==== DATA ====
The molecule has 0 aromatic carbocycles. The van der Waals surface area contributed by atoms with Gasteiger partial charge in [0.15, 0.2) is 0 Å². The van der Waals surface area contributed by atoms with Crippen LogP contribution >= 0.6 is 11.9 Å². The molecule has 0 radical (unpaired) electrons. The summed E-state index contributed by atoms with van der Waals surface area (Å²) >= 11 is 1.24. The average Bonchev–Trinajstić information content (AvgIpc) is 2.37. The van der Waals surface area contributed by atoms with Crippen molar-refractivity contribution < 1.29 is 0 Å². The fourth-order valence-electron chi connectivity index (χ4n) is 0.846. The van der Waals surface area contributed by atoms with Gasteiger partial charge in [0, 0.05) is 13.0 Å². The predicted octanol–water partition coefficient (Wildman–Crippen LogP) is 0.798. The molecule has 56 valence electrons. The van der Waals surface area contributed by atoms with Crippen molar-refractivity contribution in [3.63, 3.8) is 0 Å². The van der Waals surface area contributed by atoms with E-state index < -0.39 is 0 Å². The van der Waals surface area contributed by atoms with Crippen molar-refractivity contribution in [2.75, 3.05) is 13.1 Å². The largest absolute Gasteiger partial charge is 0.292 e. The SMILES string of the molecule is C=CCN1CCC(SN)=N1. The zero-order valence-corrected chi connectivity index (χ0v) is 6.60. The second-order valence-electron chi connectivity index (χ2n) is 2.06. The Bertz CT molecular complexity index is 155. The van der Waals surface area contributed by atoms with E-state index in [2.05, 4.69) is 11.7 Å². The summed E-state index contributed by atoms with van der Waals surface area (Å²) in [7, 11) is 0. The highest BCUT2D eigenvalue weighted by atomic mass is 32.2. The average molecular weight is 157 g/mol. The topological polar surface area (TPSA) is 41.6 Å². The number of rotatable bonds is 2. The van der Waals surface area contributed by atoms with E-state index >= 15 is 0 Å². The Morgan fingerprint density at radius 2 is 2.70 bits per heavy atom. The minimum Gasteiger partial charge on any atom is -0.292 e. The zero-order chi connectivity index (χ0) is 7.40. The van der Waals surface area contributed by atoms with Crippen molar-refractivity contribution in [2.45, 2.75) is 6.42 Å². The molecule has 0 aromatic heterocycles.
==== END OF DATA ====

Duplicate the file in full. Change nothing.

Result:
The molecule has 0 aromatic carbocycles. The van der Waals surface area contributed by atoms with Gasteiger partial charge in [0.15, 0.2) is 0 Å². The van der Waals surface area contributed by atoms with Crippen LogP contribution >= 0.6 is 11.9 Å². The molecule has 0 radical (unpaired) electrons. The summed E-state index contributed by atoms with van der Waals surface area (Å²) >= 11 is 1.24. The average Bonchev–Trinajstić information content (AvgIpc) is 2.37. The van der Waals surface area contributed by atoms with Crippen molar-refractivity contribution < 1.29 is 0 Å². The fourth-order valence-electron chi connectivity index (χ4n) is 0.846. The van der Waals surface area contributed by atoms with Gasteiger partial charge in [0, 0.05) is 13.0 Å². The predicted octanol–water partition coefficient (Wildman–Crippen LogP) is 0.798. The molecule has 56 valence electrons. The van der Waals surface area contributed by atoms with Crippen molar-refractivity contribution in [3.63, 3.8) is 0 Å². The van der Waals surface area contributed by atoms with E-state index < -0.39 is 0 Å². The van der Waals surface area contributed by atoms with Crippen molar-refractivity contribution in [2.75, 3.05) is 13.1 Å². The largest absolute Gasteiger partial charge is 0.292 e. The SMILES string of the molecule is C=CCN1CCC(SN)=N1. The zero-order valence-corrected chi connectivity index (χ0v) is 6.60. The second-order valence-electron chi connectivity index (χ2n) is 2.06. The Bertz CT molecular complexity index is 155. The van der Waals surface area contributed by atoms with E-state index in [2.05, 4.69) is 11.7 Å². The summed E-state index contributed by atoms with van der Waals surface area (Å²) in [7, 11) is 0. The highest BCUT2D eigenvalue weighted by atomic mass is 32.2. The average molecular weight is 157 g/mol. The topological polar surface area (TPSA) is 41.6 Å². The number of rotatable bonds is 2. The van der Waals surface area contributed by atoms with E-state index >= 15 is 0 Å². The Morgan fingerprint density at radius 2 is 2.70 bits per heavy atom. The minimum Gasteiger partial charge on any atom is -0.292 e. The zero-order chi connectivity index (χ0) is 7.40. The van der Waals surface area contributed by atoms with Crippen molar-refractivity contribution in [2.45, 2.75) is 6.42 Å². The molecule has 0 aromatic heterocycles.